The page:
Scott Hubbard says recent moves by NASA will allow it to focus on deep space
Hubbard: Space X, Boeing contracts are secret weapons in space race with China
New arrangement will let "loose the creativity of American know-how," he says
Editor’s Note: Scott Hubbard is director of the Stanford Center of Excellence for Commercial Space Transportation. He is a former director of the NASA Ames Research Center and the author of “Exploring Mars: Chronicles from a Decade of Discovery.” He serves as the chair of the SpaceX Commercial Crew Safety Advisory Panel. The views expressed are solely his own.
Today’s selection of Boeing and SpaceX as the providers of a U.S.-based capability to take humans to the International Space Station (ISS) is a major milestone in the almost six-decade history of space exploration. It is just the latest sign that the old paradigm of government-only space travel is being replaced by something else – a new business ecosystem composed of novel relationships among NASA and the aerospace industry.
No longer will NASA own the ISS “trucking company” – specifying every nut and bolt. Instead, NASA is buying services from U.S. industry. To be sure, the new announcement made it clear that NASA will be carefully examining the safety aspects of each design. But the designs will still be those of Boeing and SpaceX and vetted by NASA.
I believe this new approach is America’s “secret weapon” in what some have described as a space race with China. And, as far as I can tell, while the rest of the world is still stuck in a nearly government-only mode, NASA, with the support of the Obama administration, is letting loose the creativity of American know-how.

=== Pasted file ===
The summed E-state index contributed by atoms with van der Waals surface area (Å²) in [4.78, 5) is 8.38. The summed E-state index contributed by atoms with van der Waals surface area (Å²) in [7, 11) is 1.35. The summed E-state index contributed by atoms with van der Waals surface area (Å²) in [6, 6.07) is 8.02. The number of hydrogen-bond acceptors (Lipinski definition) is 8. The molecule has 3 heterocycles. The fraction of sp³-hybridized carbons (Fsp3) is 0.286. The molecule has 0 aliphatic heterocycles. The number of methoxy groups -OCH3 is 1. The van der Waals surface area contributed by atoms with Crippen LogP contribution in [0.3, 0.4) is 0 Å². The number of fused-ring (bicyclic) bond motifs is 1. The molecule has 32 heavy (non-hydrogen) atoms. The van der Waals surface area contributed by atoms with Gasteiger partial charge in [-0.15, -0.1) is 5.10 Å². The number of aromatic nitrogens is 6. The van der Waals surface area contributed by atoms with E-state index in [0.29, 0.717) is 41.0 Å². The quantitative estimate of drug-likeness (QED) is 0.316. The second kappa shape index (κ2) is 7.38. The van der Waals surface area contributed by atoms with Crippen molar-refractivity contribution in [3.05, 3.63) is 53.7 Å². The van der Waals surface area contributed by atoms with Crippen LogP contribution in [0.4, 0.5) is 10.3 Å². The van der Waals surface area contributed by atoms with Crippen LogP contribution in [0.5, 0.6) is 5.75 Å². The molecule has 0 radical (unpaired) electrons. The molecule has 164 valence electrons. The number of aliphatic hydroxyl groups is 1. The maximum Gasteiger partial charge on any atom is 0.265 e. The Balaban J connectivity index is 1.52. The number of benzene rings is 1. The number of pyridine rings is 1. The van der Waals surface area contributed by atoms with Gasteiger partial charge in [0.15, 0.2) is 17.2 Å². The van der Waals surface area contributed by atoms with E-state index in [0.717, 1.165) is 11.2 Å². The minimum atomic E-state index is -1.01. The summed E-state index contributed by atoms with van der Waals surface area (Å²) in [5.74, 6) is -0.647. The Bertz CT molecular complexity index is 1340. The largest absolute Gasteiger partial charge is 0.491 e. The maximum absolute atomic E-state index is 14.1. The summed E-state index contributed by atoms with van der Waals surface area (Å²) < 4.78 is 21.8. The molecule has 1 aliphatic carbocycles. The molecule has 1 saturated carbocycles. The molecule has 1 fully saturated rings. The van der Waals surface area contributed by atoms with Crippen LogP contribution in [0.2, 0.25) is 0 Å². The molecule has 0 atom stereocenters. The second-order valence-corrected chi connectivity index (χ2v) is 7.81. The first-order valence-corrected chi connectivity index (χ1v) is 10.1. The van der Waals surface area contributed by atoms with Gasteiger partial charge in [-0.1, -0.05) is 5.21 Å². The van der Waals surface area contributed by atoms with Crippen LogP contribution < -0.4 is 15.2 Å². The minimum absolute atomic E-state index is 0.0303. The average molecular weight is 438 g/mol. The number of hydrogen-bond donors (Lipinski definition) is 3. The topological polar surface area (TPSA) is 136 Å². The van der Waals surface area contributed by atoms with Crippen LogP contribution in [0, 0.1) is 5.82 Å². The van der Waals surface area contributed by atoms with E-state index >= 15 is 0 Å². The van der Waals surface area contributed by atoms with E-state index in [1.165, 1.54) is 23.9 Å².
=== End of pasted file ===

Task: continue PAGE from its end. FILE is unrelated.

Beginning with the NASA Commercial Orbital Transportation Services competition, continuing with the Commercial Resupply Services (cargo) and now the Commercial Crew selection, NASA “bet the farm” on commercial companies filling the gap left by the retirement of the space shuttle, with the Commercial Crew companies (SpaceX and Boeing) replacing the Russians in bringing NASA astronauts to the ISS. This will allow NASA to invest the savings in deep space capabilities such as SLS and Orion.
I believe it is critical that both commercial cargo and crew succeed for at least two reasons: First, NASA’s proper role can be summed up in three words: “Explore Deep Space.” It is time for NASA to turn over the low Earth orbit work to industry while NASA focuses on getting humanity to Mars, following in the tracks of robotic rovers Spirit, Opportunity and Curiosity. Second, history teaches us that without a trailing edge of commercial exploitation and profitability, exploration as large scale, routine human endeavor will not succeed.
As an aerospace professional and former NASA executive, I have encountered over the decades many concepts for private space exploration. Until a few years ago, none of these ideas met the sniff test for what I call the “practical visionary,” that is, someone capable of seeing a new future, yet solidly grounded in lessons learned. Something was always missing in these early ventures – either the technical approach required some “unobtanium” technology to be invented, the advocate had good ideas but no money or the “build it and they will come” philosophy showed total naiveté in business and marketing.
Today’s selection points us in a different direction. As with the early 20th century airmail routes that helped stimulate aviation, NASA’s commercial programs are now the anchor tenants in the government transfer of space services to the private sector. This in turn will enable a robust new business enterprise and allow NASA to focus on Mars – the ultimate target for exploration.